First Person Arts offers bi-monthly story slams, classes, and an annual festival dedicated to transforming real life into documentary art. Stories told through First Person Arts may be highly ordinary or, as in the case of the Center-funded Philly ReACTS series, may focus instead on extraordinary events. In the ReACTS series, a cross-disciplinary team comprised of historians, archivists, artists, journalists, and activists, will harness the power of storytelling and history to provide context and constructive conversation in response to challenging current events. With Center support, First Person Arts has also increased the ambition of its annual festival with the commission of a new work by playwright, actor, and journalist Dan Hoyle—the organization's first solo work of documentary theater. Hoyle is at work with director Ed Sobel on a show focused on our societal transition from the analog to the digital experience. In 2010, the Center supported a pilot project that allowed First Person Arts to explore the relationships between people, objects, and stories through the First Person Museum.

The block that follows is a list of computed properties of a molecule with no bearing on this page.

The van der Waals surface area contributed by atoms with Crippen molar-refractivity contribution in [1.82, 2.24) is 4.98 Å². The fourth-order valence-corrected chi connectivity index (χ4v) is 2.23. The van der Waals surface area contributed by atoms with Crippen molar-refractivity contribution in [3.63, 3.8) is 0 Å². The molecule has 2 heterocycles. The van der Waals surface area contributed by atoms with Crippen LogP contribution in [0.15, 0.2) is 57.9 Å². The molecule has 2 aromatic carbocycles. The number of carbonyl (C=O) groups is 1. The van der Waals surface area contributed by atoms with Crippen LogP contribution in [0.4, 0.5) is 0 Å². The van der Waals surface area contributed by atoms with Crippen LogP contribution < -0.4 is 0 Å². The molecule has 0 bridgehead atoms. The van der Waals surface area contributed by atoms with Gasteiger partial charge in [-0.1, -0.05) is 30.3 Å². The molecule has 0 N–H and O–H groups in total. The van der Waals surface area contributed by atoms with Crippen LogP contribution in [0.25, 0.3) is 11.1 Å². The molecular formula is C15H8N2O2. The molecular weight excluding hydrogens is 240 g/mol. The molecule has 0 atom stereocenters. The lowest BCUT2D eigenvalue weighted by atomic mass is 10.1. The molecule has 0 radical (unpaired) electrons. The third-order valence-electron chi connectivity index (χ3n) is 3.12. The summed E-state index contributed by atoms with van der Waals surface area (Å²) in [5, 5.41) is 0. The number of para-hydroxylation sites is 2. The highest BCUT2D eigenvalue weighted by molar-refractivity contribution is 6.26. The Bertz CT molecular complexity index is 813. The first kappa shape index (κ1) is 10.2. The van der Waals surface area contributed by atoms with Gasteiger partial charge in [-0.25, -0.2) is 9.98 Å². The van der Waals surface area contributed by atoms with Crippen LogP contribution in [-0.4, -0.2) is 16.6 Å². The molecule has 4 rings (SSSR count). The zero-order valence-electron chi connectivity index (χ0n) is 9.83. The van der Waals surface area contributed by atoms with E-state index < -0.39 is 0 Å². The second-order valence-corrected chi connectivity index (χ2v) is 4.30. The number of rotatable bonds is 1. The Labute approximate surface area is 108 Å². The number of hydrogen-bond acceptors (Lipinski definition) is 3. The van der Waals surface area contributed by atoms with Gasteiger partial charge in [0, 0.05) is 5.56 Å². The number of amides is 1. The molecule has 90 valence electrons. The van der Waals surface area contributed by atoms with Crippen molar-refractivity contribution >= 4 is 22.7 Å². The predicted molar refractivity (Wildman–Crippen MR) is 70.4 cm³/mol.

First Person Arts commissioned San Francisco playwright/performer Dan Hoyle to develop a new journalistic theater work about the news: how it is reported, who disseminates it, and how it impacts our lives. This project, First Person Arts' first commissioned work for theater, furthered the organization's mission to identify and support memoir and documentary artists with distinctive voices and styles. Hoyle conducted interviews with personnel from a variety of news organizations, including the Huffington Post, Gawker, and the Washington Post. His goal was to take audiences behind the scenes and explore how and by whom the news is reported, as well as how evolving practices and technology impact what we come to know. Ed Sobel, current associate artistic director at Philadelphia's Arden Theatre Company, worked with Hoyle to help shape the play, which grew from improvisation and experimentation based on his interview material. Among Hoyle's questions: How do we embrace the tremendous possibilities of digital media while keeping high-quality journalism sustainable, rigorous, and widely read? In the post-grant period, Hoyle pursues interviews at Google, Facebook, and Twitter to ask how leaders at these companies see their role as platforms for sharing information. First Person Arts intends to present a full production of Hoyle's piece in 2014.